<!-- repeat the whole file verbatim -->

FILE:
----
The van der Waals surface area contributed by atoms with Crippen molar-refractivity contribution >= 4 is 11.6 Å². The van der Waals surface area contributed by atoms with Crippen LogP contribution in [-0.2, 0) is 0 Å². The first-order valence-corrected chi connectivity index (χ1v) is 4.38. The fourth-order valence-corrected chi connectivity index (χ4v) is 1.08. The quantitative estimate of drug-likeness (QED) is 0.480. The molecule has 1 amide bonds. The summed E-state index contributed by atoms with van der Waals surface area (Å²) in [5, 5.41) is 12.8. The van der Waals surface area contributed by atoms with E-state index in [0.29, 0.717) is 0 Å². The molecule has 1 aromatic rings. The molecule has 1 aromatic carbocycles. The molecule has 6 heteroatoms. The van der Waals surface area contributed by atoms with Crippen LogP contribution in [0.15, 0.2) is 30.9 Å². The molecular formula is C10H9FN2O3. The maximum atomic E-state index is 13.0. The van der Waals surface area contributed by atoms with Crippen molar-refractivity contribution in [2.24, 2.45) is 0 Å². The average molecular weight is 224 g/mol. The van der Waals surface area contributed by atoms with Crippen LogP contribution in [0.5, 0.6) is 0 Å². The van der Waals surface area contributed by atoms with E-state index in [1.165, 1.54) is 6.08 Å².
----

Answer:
The van der Waals surface area contributed by atoms with Crippen molar-refractivity contribution >= 4 is 11.6 Å². The van der Waals surface area contributed by atoms with Crippen LogP contribution in [-0.2, 0) is 0 Å². The first-order valence-corrected chi connectivity index (χ1v) is 4.38. The fourth-order valence-corrected chi connectivity index (χ4v) is 1.08. The quantitative estimate of drug-likeness (QED) is 0.480. The molecule has 1 amide bonds. The summed E-state index contributed by atoms with van der Waals surface area (Å²) in [5, 5.41) is 12.8. The van der Waals surface area contributed by atoms with E-state index in [0.29, 0.717) is 0 Å². The molecule has 1 aromatic rings. The molecule has 1 aromatic carbocycles. The molecule has 6 heteroatoms. The van der Waals surface area contributed by atoms with Crippen LogP contribution in [0.15, 0.2) is 30.9 Å². The molecular formula is C10H9FN2O3. The maximum atomic E-state index is 13.0. The van der Waals surface area contributed by atoms with Crippen molar-refractivity contribution in [2.24, 2.45) is 0 Å². The average molecular weight is 224 g/mol. The van der Waals surface area contributed by atoms with Crippen LogP contribution in [0.5, 0.6) is 0 Å². The van der Waals surface area contributed by atoms with E-state index in [1.165, 1.54) is 6.08 Å².